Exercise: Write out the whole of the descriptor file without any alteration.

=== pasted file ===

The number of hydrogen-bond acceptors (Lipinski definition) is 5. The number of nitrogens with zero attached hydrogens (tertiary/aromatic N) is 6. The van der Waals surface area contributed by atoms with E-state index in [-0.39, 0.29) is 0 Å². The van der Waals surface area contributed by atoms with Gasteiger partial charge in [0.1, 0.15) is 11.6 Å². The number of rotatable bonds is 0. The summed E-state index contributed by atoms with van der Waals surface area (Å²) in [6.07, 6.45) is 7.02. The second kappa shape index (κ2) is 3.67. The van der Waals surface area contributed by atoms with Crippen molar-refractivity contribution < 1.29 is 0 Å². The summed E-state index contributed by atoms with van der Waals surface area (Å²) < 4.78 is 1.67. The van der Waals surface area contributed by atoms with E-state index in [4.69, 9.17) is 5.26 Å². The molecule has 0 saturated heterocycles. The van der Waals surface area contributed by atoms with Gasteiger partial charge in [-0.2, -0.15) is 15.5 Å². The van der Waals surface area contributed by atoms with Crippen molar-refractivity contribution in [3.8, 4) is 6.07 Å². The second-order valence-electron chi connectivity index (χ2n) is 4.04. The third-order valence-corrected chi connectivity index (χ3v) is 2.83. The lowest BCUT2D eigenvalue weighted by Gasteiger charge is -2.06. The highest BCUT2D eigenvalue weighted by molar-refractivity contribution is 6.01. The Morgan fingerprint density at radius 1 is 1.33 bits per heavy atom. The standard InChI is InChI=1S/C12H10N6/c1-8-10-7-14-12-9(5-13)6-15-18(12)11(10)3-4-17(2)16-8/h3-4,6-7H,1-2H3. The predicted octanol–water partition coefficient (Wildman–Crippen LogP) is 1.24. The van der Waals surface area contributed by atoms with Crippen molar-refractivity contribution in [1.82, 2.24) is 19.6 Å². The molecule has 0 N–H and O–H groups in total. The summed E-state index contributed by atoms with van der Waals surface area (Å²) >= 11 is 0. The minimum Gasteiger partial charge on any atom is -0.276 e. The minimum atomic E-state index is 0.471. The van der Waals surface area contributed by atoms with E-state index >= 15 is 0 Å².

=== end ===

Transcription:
The number of hydrogen-bond acceptors (Lipinski definition) is 5. The number of nitrogens with zero attached hydrogens (tertiary/aromatic N) is 6. The van der Waals surface area contributed by atoms with E-state index in [-0.39, 0.29) is 0 Å². The van der Waals surface area contributed by atoms with Gasteiger partial charge in [0.1, 0.15) is 11.6 Å². The number of rotatable bonds is 0. The summed E-state index contributed by atoms with van der Waals surface area (Å²) in [6.07, 6.45) is 7.02. The second kappa shape index (κ2) is 3.67. The van der Waals surface area contributed by atoms with Crippen molar-refractivity contribution < 1.29 is 0 Å². The summed E-state index contributed by atoms with van der Waals surface area (Å²) < 4.78 is 1.67. The van der Waals surface area contributed by atoms with E-state index in [4.69, 9.17) is 5.26 Å². The molecule has 0 saturated heterocycles. The van der Waals surface area contributed by atoms with Gasteiger partial charge in [-0.2, -0.15) is 15.5 Å². The van der Waals surface area contributed by atoms with Crippen molar-refractivity contribution in [3.8, 4) is 6.07 Å². The second-order valence-electron chi connectivity index (χ2n) is 4.04. The third-order valence-corrected chi connectivity index (χ3v) is 2.83. The lowest BCUT2D eigenvalue weighted by Gasteiger charge is -2.06. The highest BCUT2D eigenvalue weighted by molar-refractivity contribution is 6.01. The Morgan fingerprint density at radius 1 is 1.33 bits per heavy atom. The standard InChI is InChI=1S/C12H10N6/c1-8-10-7-14-12-9(5-13)6-15-18(12)11(10)3-4-17(2)16-8/h3-4,6-7H,1-2H3. The predicted octanol–water partition coefficient (Wildman–Crippen LogP) is 1.24. The van der Waals surface area contributed by atoms with Crippen molar-refractivity contribution in [1.82, 2.24) is 19.6 Å². The molecule has 0 N–H and O–H groups in total. The summed E-state index contributed by atoms with van der Waals surface area (Å²) >= 11 is 0. The minimum Gasteiger partial charge on any atom is -0.276 e. The minimum atomic E-state index is 0.471. The van der Waals surface area contributed by atoms with E-state index >= 15 is 0 Å².